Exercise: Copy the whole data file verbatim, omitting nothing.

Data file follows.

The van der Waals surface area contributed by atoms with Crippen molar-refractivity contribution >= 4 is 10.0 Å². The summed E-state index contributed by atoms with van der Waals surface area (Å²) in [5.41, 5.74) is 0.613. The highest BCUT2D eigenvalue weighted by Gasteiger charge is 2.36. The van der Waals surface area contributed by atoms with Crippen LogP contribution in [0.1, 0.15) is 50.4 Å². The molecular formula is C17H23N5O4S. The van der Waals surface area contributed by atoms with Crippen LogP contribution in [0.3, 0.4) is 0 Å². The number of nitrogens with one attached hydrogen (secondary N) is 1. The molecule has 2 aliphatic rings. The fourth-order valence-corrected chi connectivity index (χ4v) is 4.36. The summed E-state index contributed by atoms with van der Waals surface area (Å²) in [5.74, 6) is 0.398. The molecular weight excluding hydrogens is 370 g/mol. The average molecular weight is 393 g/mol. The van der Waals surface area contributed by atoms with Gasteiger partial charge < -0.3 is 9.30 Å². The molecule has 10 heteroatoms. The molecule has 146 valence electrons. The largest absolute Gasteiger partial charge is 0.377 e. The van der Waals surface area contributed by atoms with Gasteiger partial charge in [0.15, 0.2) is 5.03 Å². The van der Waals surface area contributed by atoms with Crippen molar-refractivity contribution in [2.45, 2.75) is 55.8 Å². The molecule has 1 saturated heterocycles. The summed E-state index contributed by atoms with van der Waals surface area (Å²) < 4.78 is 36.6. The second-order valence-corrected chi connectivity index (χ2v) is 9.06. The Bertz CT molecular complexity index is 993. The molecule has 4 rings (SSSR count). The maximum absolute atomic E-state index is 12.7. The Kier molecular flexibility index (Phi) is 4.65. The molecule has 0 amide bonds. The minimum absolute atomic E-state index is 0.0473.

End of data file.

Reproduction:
The van der Waals surface area contributed by atoms with Crippen molar-refractivity contribution >= 4 is 10.0 Å². The summed E-state index contributed by atoms with van der Waals surface area (Å²) in [5.41, 5.74) is 0.613. The highest BCUT2D eigenvalue weighted by Gasteiger charge is 2.36. The van der Waals surface area contributed by atoms with Crippen LogP contribution in [0.1, 0.15) is 50.4 Å². The molecular formula is C17H23N5O4S. The van der Waals surface area contributed by atoms with Crippen LogP contribution in [0.3, 0.4) is 0 Å². The number of nitrogens with one attached hydrogen (secondary N) is 1. The molecule has 2 aliphatic rings. The fourth-order valence-corrected chi connectivity index (χ4v) is 4.36. The summed E-state index contributed by atoms with van der Waals surface area (Å²) in [5.74, 6) is 0.398. The molecular weight excluding hydrogens is 370 g/mol. The average molecular weight is 393 g/mol. The van der Waals surface area contributed by atoms with Gasteiger partial charge < -0.3 is 9.30 Å². The molecule has 10 heteroatoms. The molecule has 146 valence electrons. The largest absolute Gasteiger partial charge is 0.377 e. The van der Waals surface area contributed by atoms with Gasteiger partial charge in [0.15, 0.2) is 5.03 Å². The van der Waals surface area contributed by atoms with Crippen molar-refractivity contribution in [2.45, 2.75) is 55.8 Å². The molecule has 1 saturated heterocycles. The summed E-state index contributed by atoms with van der Waals surface area (Å²) < 4.78 is 36.6. The second-order valence-corrected chi connectivity index (χ2v) is 9.06. The Bertz CT molecular complexity index is 993. The molecule has 4 rings (SSSR count). The maximum absolute atomic E-state index is 12.7. The Kier molecular flexibility index (Phi) is 4.65. The molecule has 0 amide bonds. The minimum absolute atomic E-state index is 0.0473.